Aims: To explore variation in general practitioners' (GPs') performance of six recommended procedures in type 2 diabetes patients <75 years without cardiovascular disease.
Methods: Cross-sectional study of quality of diabetes care in Norway based on electronic health records from 2014. GPs (clustered in practices) were divided in quintiles based on a composite measure of performance of six processes of care. We fitted a multilevel partial ordinal regression model to identify GP factors associated with being in quintiles with better performance.
Results: We identified 6015 type 2 diabetes patients from 275 GPs in 77 practices. The GPs performed on average 63.4% of the procedures; on average 46% in the poorest quintile to 81% in the best quintile with a larger range in individual GPs. After adjustments, use of a structured follow-up form was associated with GPs being in upper three quintiles (OR 12.4 (95% CI 2.37-65.1). Routines for reminders were associated with being in a better quintile (OR 2.6 (1.37-4.92). GPs' age >60 years and heavier workload were associated with poorer performance.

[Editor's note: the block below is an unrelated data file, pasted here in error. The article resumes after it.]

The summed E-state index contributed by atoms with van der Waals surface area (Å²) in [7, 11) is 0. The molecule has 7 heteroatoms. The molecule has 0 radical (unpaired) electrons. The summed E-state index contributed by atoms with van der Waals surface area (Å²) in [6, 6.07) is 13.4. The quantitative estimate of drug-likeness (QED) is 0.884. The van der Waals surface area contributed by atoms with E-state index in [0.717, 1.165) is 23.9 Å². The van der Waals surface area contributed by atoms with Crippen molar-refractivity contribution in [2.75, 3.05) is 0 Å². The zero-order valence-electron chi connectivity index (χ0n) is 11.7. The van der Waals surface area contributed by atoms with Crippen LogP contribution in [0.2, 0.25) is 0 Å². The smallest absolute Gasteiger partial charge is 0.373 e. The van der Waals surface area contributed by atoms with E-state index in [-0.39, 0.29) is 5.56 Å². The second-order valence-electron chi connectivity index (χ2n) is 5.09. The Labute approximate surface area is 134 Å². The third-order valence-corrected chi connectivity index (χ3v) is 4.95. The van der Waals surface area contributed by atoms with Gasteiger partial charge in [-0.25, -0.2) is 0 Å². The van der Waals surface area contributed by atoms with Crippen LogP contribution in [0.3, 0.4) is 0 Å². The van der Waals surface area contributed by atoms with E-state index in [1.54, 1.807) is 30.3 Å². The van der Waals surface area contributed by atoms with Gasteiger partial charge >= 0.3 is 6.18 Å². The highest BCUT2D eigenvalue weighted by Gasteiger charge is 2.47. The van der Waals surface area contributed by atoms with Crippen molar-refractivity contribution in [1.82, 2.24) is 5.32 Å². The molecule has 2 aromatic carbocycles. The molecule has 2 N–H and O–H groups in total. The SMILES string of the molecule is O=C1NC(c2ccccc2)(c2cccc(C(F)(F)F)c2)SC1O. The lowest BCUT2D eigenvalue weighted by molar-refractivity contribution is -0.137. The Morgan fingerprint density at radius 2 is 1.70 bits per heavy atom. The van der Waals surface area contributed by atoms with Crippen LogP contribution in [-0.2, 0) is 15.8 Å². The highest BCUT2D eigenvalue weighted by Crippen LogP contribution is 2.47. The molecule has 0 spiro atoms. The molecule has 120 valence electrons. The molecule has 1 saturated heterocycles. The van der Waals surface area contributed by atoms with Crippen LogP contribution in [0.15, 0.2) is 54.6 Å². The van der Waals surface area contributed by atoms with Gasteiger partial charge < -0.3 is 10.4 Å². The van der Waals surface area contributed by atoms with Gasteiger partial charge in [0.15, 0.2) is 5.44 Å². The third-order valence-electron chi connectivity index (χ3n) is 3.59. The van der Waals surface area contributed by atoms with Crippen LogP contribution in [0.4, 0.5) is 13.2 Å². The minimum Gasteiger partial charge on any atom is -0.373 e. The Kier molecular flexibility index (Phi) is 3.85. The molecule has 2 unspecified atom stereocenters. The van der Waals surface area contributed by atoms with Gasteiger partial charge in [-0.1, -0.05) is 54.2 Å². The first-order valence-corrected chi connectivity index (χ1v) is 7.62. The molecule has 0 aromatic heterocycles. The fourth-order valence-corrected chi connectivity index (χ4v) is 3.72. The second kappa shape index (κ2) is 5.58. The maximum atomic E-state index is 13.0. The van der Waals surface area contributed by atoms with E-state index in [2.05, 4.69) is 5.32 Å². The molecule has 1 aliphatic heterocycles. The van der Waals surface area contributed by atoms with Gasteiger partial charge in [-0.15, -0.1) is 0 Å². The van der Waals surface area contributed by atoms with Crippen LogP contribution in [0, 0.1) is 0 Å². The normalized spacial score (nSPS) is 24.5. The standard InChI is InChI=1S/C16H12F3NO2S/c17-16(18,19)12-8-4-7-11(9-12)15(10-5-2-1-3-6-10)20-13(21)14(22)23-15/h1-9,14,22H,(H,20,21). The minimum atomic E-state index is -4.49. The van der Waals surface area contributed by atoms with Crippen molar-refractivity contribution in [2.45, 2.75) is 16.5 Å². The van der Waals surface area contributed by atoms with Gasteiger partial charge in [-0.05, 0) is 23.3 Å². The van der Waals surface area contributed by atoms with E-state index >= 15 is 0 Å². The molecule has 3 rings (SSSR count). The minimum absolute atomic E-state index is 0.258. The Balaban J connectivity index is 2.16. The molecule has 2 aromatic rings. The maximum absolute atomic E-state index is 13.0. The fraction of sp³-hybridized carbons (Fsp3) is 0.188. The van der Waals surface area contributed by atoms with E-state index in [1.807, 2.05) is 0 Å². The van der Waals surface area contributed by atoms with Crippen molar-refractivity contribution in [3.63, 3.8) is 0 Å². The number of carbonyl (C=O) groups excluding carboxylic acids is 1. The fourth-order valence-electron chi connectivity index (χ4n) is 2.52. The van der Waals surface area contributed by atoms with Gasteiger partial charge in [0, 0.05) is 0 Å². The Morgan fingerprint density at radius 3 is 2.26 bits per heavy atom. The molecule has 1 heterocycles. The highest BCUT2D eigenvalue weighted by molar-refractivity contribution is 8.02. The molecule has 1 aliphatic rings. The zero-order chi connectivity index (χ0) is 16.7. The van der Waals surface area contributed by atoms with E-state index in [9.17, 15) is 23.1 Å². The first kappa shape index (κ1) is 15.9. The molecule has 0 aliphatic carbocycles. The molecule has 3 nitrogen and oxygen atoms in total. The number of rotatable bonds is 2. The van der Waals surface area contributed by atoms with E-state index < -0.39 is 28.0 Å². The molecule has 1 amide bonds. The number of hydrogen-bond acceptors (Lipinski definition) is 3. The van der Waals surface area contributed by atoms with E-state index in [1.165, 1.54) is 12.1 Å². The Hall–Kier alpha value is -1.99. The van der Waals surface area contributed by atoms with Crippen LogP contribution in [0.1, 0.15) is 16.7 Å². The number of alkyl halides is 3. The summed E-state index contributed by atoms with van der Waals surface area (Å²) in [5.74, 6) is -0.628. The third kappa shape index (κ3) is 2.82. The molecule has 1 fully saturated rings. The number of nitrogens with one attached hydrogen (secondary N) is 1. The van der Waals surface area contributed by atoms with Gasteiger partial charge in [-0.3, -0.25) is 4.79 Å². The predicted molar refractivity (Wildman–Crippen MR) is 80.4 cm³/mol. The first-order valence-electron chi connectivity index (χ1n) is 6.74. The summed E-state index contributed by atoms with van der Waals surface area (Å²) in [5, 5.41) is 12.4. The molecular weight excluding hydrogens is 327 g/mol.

Conclusion: We found large variations in GPs' performance of processes of care. Factors reflecting structure and workload were strongly associated with performance.
Keywords: Diabetes mellitus, type 2; General practice; General practitioners; Guideline adherence; Primary health care; Process assessment, health care; Quality improvement; Quality indicators, health care.
Copyright © 2020 The Authors. Published by Elsevier Ltd.. All rights reserved.